Dialogue about the catalog
vrugtman at INTERLYNX.NET
Fri Jun 21 10:07:32 CDT 2002
We were taught to be flexible and to adapt ourselves.
At an early age I discovered that there was a difference between "my" Dutch and that of our Flemish neighbours, and that Afrikaans was a "funny" kind of Dutch I could understand.
The first German I picked up turned out to be a dialect; my current WordPerfect Language Module can correct me in "Hochdeutsch" and in Swiss German.
English happens to be my third language. First-year university English gave me a hard time. With exam-essays lurking on the horizon my professor suggested: "If in doubt about the spelling of a word choose the first spelling that comes to mind, and stick to it; be consistent."
Languages, written and spoken, evolve; people can be proud of their language and may want to preserve it; I'm sure many of us have admired good speakers and good writers, and cringed at bad ones.
Our plant taxonomy professor had the class take a vote at the beginning of the semester on whether to adopt the Anglo-Saxon pronunciation of botanical Latin, or the "classical" one. We voted for Anglo-Saxon. After x-mas exam the whole class had to switch to "classical", making sure we could communicate with the rest of the world. Around that time Philip Muntz of Flora of California fame visited the herbarium; over coffee I asked him how he pronounced botanical names; his reply: "It all depends where I am."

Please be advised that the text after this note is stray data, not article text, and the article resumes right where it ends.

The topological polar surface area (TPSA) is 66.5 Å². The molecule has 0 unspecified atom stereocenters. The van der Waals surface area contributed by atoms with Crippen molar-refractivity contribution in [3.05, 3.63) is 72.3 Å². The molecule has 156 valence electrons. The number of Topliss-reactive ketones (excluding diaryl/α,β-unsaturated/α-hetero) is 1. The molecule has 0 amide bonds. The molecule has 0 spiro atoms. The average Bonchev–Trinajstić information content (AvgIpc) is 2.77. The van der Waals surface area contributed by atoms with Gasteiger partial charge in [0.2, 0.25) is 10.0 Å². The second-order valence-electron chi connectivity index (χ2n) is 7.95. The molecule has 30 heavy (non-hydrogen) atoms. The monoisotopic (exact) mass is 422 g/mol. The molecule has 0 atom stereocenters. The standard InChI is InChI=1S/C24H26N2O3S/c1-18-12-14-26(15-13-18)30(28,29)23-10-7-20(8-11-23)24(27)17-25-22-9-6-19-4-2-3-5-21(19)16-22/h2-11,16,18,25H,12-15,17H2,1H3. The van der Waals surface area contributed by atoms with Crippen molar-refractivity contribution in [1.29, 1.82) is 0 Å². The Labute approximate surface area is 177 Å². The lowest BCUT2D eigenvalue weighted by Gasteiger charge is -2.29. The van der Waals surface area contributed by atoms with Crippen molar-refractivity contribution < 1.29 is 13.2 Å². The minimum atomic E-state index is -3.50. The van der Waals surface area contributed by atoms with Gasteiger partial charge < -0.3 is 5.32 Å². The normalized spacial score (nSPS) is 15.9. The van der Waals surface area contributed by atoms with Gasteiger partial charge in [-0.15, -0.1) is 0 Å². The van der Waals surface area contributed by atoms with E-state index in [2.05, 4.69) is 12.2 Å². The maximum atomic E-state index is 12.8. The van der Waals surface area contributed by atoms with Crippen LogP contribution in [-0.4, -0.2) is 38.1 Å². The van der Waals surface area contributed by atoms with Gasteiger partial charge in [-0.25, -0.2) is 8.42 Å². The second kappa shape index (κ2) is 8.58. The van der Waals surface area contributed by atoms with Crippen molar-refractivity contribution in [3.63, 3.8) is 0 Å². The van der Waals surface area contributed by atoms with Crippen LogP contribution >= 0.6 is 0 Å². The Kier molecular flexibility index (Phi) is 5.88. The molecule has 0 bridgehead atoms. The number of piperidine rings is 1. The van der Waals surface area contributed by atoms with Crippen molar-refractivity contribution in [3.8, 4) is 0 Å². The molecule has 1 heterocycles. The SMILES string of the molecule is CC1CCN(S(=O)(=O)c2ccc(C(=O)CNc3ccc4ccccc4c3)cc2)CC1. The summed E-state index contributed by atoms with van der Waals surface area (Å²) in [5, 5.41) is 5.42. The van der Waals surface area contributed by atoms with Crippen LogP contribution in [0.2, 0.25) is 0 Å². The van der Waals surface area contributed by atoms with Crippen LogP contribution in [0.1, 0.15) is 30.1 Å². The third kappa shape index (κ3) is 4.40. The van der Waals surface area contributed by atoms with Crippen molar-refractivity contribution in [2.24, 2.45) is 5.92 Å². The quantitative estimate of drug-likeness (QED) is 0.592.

The work of editors often reveals their sensitivity (or insensitivity) to foreign languages and foreign custom. Even with seemingly identical names a Dutch, a Belgian, and a US-American author may have different preferences in having their names appear in bibliographies; they could appear as:
Donker, J. J. van den / den Donker, J. J. van / Vandendonker, J. J. / respectively. Chinese names can be confusing too, but don't need to be. Dan H. Nicolson and co-author made some clear recommendations in TAXON years ago; few editors follow them, because they don't realize that the number of family names are few, whereas the number of given names in Chinese are endless.
I'm just wondering what the foreign language requirements are today for graduate students in taxonomy; and no more Latin, I presume.
Our thanks to TAXACOM for providing this platform for expressing opinions!
vrugtman at interlynx.net
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